• Religious accommodations should not have an unreasonable impact on faculty workload or student instructional hours.
  • Students should take their religious calendar into account when making their course schedules, especially in cases of classes that meet only a few times in the semester or for a short period of time.
  • The failure of a student to provide reasonable advance notice of the need for a religious accommodation is not a basis for a professor to refuse to provide the accommodation but might impact what accommodation is reasonable under the circumstances.

Adjustments to course policies that may be reasonable as a religious accommodation include alternations of:

  • Attendance policies, accommodate students who must be absent to observe a religious holiday. Common questions involve whether an absence for religious observance may be counted as an excused or no-fault absence. So that religious practice does not disadvantage one student compared to another, an absence for religious observance may not reduce the number of class days available to a student through a no-fault absence policy.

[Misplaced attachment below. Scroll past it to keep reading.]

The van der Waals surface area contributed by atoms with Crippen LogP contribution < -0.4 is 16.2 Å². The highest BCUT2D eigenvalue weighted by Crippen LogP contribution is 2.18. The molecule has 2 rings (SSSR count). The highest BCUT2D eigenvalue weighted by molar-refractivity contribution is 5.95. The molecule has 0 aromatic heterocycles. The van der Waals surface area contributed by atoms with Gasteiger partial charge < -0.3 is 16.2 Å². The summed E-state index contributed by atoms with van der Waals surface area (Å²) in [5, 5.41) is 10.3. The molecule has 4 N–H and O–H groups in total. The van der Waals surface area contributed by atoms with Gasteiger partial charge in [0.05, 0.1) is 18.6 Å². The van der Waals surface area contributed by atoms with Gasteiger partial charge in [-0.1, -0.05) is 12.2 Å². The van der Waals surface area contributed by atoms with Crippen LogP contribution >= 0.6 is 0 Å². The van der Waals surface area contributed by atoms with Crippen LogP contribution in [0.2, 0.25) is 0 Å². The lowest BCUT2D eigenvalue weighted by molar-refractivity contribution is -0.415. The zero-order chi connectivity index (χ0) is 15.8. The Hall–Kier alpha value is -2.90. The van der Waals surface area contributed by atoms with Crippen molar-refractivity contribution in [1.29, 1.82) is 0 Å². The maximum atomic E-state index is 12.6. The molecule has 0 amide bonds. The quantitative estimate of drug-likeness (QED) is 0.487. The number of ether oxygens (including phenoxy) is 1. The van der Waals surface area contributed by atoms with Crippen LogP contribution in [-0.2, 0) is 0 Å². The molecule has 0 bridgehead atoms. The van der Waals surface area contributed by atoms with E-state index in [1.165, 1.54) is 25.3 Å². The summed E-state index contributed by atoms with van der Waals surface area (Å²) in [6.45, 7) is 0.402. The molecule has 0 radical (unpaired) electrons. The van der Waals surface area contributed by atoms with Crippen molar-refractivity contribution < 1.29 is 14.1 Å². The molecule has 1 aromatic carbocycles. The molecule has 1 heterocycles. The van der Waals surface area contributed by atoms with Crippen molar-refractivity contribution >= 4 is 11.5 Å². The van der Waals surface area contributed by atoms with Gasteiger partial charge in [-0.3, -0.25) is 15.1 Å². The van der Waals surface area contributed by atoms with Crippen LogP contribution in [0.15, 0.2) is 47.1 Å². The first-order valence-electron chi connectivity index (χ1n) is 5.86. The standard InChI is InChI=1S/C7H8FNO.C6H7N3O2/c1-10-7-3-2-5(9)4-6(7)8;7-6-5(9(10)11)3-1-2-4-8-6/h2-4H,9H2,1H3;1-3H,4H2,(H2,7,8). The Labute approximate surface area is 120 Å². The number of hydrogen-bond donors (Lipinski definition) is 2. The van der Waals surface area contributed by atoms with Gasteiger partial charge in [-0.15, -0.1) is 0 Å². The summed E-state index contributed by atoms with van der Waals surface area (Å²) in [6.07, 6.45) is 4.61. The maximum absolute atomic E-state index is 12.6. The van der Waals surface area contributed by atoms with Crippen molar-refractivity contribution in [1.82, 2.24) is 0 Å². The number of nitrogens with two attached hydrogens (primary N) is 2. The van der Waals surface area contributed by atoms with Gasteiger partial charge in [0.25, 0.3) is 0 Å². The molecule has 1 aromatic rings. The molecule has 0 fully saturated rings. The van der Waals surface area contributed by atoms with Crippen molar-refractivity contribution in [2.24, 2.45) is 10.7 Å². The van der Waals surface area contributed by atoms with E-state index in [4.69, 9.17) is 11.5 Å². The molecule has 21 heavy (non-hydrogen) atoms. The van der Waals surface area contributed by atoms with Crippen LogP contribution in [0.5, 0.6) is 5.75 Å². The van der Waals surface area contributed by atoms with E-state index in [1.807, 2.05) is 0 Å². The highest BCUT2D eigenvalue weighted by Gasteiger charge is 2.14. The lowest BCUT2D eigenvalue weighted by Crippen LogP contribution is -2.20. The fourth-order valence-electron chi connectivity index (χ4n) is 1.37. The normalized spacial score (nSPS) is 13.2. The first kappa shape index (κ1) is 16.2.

• Allowing a student to designate a note-taker for a day on which a religious holiday requires the student to miss class.
  • Assignment due dates, when they fall on or immediately adjacent to a religious holiday or the student’s Sabbath. In consultations with the professor, alternate due dates or other arrangements may require students to complete work slightly earlier or allow them to finish slightly later than other students in the class.
  • Exam dates, adjusted to accommodate students with religious observance requirements that conflict with dates on the syllabus and the academic calendar.